• Desana, an on-demand workspace network based out of Edinburgh, raised $4m in seed funding led by PropTech1 Ventures, BGF and existing investor Techstart Ventures. Customers purchase a certain number of 'credits' each month which can be used by employees to work at workspaces across Europe.
  • Time is Ltd, a Czech company working on using analytics to find the optimum collaboration strategies for remote teams, raised $5.6m in late seed funding. It was led by angel investor Mike Chalfen of Chalfen Ventures, an interesting example of an angel leading such a large round.


Love’s in the air again as restrictions across Europe lift, meaning singles can meet in person again. Europe’s not had many dating app investments recently, but seed investors look keen to start backing the sector again.

  • Smitten, an Icelandic dating app aimed at Gen Z, raised a $2.7m seed round from byFounders and others. We spoke with the company earlier in June about their plans to expand other parts of Europe.
  • Coupleness, a Swedish relationship wellness app, raised $1.1m in seed funding led by Icebreaker. Joachim Hedenius, the cofounder of healthtech Kry, also participated as an angel investor.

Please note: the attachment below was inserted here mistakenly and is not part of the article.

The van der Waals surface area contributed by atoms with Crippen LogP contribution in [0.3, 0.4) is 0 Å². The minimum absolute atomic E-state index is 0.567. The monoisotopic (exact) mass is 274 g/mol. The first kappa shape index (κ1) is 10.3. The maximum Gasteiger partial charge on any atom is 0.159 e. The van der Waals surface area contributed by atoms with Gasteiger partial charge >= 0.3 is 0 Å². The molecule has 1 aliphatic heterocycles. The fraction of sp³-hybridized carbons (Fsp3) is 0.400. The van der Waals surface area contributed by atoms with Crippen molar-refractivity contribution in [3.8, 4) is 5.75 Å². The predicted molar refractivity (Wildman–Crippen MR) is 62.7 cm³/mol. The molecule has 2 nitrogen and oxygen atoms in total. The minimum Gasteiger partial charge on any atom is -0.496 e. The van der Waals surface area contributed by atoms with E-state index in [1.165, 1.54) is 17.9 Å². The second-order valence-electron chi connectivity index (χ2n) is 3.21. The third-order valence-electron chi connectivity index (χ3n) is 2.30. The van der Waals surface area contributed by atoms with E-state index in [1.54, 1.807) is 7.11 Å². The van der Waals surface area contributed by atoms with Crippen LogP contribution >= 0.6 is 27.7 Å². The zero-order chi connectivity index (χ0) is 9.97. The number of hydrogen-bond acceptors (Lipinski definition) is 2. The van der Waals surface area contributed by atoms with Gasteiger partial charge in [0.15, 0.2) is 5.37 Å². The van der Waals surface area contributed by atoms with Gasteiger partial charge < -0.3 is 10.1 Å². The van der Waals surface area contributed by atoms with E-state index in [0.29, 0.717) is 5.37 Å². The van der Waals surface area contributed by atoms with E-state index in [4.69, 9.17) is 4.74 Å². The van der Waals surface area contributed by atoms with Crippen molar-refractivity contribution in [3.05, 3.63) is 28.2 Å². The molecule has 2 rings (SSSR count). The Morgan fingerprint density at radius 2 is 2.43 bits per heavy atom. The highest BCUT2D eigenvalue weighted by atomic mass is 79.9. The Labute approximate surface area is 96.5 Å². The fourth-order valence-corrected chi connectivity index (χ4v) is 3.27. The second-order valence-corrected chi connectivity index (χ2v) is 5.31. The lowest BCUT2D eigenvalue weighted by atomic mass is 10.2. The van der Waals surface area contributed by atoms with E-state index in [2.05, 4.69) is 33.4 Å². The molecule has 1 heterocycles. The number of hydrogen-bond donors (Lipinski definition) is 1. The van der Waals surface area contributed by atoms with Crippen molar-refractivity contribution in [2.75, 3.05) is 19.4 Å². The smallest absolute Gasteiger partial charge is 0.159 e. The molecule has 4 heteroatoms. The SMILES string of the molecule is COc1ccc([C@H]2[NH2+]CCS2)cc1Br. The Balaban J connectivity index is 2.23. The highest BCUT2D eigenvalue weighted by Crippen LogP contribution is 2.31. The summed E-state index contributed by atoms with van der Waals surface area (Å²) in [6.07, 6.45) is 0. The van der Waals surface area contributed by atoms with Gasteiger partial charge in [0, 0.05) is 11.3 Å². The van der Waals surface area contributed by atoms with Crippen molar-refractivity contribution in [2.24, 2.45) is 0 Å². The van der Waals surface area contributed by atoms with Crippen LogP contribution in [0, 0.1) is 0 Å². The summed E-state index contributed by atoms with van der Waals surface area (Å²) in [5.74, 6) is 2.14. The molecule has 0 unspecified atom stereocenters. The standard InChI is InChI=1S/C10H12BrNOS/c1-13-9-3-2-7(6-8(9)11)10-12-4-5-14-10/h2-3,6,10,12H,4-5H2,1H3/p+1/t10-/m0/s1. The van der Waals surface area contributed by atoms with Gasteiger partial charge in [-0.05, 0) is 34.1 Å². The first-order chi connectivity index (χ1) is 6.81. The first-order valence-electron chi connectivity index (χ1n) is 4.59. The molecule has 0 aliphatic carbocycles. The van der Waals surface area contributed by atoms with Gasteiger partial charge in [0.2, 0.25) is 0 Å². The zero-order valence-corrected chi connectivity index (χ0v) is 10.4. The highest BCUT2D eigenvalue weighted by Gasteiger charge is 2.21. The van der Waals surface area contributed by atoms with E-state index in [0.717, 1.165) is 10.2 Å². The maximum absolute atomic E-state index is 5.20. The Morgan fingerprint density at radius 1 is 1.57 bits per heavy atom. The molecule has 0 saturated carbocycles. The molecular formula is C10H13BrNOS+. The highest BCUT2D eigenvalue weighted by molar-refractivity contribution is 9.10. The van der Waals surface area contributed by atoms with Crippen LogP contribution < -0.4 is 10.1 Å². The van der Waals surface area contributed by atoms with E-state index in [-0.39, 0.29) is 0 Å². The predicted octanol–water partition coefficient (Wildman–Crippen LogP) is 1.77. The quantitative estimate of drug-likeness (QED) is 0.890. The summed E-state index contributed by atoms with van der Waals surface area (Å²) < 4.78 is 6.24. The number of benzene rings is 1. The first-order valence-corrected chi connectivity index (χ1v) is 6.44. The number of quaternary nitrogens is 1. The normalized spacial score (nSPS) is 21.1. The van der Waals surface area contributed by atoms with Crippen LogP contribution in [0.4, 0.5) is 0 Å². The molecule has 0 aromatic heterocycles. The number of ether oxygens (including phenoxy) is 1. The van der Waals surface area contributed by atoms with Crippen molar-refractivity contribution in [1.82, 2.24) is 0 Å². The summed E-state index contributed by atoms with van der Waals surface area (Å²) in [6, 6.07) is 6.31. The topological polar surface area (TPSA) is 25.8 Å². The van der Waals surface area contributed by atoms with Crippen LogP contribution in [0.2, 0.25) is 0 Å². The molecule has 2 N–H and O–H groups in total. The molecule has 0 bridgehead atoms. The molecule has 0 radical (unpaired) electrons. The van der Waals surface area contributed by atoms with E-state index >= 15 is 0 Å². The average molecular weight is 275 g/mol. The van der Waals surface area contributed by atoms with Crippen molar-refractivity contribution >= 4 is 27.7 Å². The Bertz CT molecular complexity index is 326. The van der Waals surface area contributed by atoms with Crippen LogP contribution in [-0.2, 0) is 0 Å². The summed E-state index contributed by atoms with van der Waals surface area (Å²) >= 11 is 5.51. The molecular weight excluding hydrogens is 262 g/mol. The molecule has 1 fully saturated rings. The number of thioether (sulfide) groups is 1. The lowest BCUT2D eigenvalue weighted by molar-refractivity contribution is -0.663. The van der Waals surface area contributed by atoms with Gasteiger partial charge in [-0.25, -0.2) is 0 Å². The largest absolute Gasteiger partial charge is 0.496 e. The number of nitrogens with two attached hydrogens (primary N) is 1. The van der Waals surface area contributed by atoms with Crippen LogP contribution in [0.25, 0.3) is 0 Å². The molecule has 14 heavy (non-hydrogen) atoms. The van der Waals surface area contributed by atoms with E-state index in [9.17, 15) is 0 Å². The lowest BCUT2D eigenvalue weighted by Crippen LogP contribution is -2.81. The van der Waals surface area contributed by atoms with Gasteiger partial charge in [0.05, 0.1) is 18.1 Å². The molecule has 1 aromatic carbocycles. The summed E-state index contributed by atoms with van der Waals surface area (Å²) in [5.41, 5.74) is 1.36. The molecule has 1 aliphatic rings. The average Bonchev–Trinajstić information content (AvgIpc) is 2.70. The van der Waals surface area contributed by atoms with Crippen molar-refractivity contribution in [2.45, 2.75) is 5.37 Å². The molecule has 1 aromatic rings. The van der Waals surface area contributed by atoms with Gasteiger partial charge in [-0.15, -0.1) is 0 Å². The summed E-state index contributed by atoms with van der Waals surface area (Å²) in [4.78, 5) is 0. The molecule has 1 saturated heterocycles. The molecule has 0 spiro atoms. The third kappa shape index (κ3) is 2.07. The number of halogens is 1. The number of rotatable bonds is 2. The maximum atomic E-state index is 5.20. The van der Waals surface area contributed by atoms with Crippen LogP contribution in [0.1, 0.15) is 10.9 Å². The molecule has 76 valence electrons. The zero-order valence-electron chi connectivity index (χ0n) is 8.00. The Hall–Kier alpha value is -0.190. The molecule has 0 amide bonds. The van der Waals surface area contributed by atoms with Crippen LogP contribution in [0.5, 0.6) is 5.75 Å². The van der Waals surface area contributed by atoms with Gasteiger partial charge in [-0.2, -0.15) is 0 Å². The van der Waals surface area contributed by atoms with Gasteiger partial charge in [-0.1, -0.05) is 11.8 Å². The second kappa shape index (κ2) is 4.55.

• Heja, a Swedish startup running a social platform for youth players, sports coaches and parents, has raised $4.2m in a round led by Peak Capital. 


Also capitalising off the tantalising prospect of the world reopening, two European startups focused on in-person events nabbed seed funding last month. 

  • TicketSwap, an Amsterdam-based startup that helps people buy and sell event tickets online, raised €8.2m in its first-ever funding round from Million Monkeys. 
  • VenueScanner, a UK startup that helps people book venues online, raised a $1.5m round led by Rainta Capital and ACF investors.


The healthtech funding surge continues, with a number of early-stage startups securing funding in June. They span a range of industries, from mental health to tech that monitors the instant effects of certain foods on your body.